The new year has only just begun and already four major brands -- Snapchat, Target, Skype (owned by Microsoft) and Yahoo! -- have fallen victim to hackers. They join a seemingly endless list of other businesses, from big (Google, Sony, Lockheed Martin, Visa, RSA, Barnes & Noble, T.J. Maxx, etc.) to small that have been breached by attackers over the past few years.
With the onslaught of seemingly unstoppable cyber attacks against major companies, is there anything consumers can do to protect themselves? Although these days a lot of our personal and financial information is held by private companies and the average person has little to no control over how it is stored, used and protected, there are a few steps you can take to limit the damage that may result from a hack attack.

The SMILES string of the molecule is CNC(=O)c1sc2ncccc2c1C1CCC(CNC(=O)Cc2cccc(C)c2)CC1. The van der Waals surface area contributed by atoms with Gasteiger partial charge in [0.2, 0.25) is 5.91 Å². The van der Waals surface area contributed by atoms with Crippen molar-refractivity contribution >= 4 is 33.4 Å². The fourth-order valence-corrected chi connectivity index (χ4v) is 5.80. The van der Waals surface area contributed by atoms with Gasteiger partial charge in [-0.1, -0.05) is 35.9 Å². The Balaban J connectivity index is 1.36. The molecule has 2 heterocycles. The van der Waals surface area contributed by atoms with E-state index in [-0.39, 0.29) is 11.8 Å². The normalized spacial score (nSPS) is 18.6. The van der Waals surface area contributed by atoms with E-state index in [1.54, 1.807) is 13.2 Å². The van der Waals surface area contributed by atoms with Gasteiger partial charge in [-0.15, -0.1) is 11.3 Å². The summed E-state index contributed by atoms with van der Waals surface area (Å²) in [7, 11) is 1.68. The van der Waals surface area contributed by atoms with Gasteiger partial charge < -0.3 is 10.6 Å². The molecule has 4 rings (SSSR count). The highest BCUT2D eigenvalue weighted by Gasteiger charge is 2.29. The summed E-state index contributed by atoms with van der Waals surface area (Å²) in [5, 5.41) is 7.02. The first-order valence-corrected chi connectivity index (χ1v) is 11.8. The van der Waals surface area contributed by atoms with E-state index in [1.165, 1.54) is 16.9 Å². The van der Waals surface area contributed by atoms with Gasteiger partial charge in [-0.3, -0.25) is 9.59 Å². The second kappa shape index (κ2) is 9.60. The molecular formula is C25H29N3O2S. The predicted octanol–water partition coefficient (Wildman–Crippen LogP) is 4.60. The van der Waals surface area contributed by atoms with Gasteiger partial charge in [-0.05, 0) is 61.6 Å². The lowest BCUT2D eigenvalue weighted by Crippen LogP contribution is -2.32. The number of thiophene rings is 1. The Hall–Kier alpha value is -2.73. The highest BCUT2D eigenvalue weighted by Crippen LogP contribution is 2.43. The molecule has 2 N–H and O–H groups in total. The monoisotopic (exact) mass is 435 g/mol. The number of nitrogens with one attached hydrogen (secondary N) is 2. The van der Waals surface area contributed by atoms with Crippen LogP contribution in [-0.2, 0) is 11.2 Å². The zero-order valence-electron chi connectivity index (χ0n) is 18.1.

Here are five consumer takeaways from the Snapchat and Target hacks:
It's "When," Not "If" - First of all, it's important to realize that there is no such thing as a 100 percent safe company, website, app, card reader, etc. Instead of closing your eyes to the risk of hacking or hoping it doesn't happen to you, assume that your debit cards, credit cards, online accounts, email, etc. will eventually be compromised. As a result, everyone should have a contingency plan in place for what to do after they've been hacked and how to mitigate the damage. For instance, do you know how to file a fraud alert with the credit bureaus or to initiate a credit freeze? Do you know how many of your online accounts share the same password or are linked through your email? Do you have alerts set up on your bank account to warn you about large withdrawals? When was the last time you changed your PIN? These are just some of the questions you should start asking yourself now.